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Questions to Ask When Considering Using Shared Milk

Woman leaning over freezer filled with milk bags.

You may have seen well-meaning mothers on social media offering up their milk for families who are unable to find adequate amounts of formula. Yes, some grocery stores are struggling to keep up with demands of consumers. Using shared milk might be your best option for feeding your child. Before choosing that option, what do you need to know and what questions should you ask before using shared milk?

How can you find shared milk?

Shared milk or community milk can be found through a variety of places. Eats on Feets, or Human Milk 4 Human Babies. (For more information, listen to my interview with Emma Kwasnica.)

If you are interested in using shared milk, take a look at the local community pages. Often, you’ll see that some mothers are offering up their frozen milk.

Is the mother offering shared milk under the influence?

Ask the shared milk donor if she has been exposed to any drugs or substances. Some medications and drugs, including marijuana, pass through human milk and have an impact on an infant.

Other substances, including herbs, can affect infants. For example, fenugreek which affects blood sugar levels. That may have little impact for a full term, healthy baby, but it can pose a serious threat to those with health conditions.

How was milk stored?

Although less than 6 months is best, milk that has been frozen can be used for up to 12 months after expression. (And beyond. We have no science saying that milk “goes bad” at some point.) Thawed human milk should never be refrozen, and once it is thawed, it should be used within 24 hours.

As we’ve seen recently, some areas have had serious and prolonged power outages. Is the milk still good? Maybe.

If ice crystals are still present, the milk is still considered to be frozen. The Centers for Disease Control and Prevention has milk storage guidelines here

Has the mother recently had any infectious disease?

This is a really tricky question to ask when considering using shared milk. And, the answer may be uninformed, untruthful, or incomplete.

Maybe you ask, “Have you had any infectious condition lately?” Okay, if the mother says “no” that might mean that she hasn’t had any disease. Or, she may have been exposed but has not yet developed symptoms, so she is unaware. Or she knows, but she doesn’t want to say.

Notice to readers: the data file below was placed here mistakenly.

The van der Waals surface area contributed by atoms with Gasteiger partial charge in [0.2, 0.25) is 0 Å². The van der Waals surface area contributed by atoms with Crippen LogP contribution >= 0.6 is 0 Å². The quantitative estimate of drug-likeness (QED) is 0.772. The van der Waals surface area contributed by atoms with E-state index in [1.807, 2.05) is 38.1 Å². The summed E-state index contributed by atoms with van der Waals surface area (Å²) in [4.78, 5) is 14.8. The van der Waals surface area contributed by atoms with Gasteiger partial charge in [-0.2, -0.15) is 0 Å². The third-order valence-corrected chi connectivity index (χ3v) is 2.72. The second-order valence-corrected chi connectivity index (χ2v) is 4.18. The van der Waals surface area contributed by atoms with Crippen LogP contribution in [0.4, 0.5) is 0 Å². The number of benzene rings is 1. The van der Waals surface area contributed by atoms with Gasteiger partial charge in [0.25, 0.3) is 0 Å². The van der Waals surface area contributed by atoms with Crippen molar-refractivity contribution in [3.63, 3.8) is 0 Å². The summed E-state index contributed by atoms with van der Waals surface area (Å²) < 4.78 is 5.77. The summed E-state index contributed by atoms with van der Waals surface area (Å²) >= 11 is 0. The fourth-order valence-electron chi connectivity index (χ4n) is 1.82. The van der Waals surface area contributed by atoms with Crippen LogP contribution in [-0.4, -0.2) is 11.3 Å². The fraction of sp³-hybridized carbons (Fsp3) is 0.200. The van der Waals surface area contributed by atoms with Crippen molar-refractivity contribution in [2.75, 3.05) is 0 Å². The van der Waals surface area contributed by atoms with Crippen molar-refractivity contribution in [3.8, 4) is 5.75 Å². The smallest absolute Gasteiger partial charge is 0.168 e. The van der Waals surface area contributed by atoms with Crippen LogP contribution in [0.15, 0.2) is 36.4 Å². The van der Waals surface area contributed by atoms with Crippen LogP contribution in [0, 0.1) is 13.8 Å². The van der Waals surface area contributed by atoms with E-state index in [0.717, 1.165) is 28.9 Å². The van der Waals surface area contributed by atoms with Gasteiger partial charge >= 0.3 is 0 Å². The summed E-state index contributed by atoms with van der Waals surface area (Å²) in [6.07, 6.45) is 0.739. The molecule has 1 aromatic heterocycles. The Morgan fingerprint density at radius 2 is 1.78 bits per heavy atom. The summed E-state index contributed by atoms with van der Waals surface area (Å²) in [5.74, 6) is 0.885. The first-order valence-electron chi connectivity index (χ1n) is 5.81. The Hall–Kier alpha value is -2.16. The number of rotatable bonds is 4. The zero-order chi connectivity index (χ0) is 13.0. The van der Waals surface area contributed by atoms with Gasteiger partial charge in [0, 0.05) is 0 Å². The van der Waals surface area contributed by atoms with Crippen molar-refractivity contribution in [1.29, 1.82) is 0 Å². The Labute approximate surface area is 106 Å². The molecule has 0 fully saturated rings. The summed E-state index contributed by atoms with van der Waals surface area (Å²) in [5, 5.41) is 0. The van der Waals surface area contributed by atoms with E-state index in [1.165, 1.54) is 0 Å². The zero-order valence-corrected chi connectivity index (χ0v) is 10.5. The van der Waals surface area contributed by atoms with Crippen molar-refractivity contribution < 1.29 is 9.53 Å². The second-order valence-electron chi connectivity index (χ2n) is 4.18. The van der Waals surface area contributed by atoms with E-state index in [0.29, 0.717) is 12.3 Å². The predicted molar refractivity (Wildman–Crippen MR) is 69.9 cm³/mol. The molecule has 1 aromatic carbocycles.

And, unless you can name every ailment that you think might be important, this question could totally miss the mark. How many people would consider a cold sore an “infectious condition”? However, a cold sore is a virus, and the virus can shed onto the baby, and it could be fatal to a newborn. Might she have a similar lesion on her chest, too?

If using shared milk is not an option, what can I do?

For one reason or another, using shared milk might not be an option. Can you consider relactation?

Most mothers don’t know that relactation is possible. Whether it’s been a few weeks or a few months, it can be possible to relactate. But, just remember that it may not work for everyone.

Working moms who didn’t want to pump before but are now working from home and able to feed at the breast may be candidates for relactation.

It’s certainly possible to just go ahead and put your baby to breast frequently (at least very 2 hours) and see if you can relactate. But if you want to speed up your success, you might want to find a lactation consultant to help with relactation. More information can be found here.

Have you shared milk, or used shared milk? I’d love to hear about your experiences below!

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  1. Scheryl D

    Marie. I am wondering if you have any thoughts about an adopted newborn who is receiving frozen donor milk that was donated by a friend. The milk ranges in age from 3-10 months old and is the sole source of food for this baby. Is there a concern that there may be a loss of nutrients?

    • Marie Biancuzzo

      Hi Sheryl, good question! There are a lot of variables to consider in this situation. I’d want to know more about the conditions under which the milk has been stored, if the baby is full term and healthy (or not) and the known health of the donor. So the short answer is, yes, “loss of nutrients” is always a concern for a newborn, and especially with the “sole source” factor. Is there truly enough milk for it to be a sole source? That, too, would figure in.

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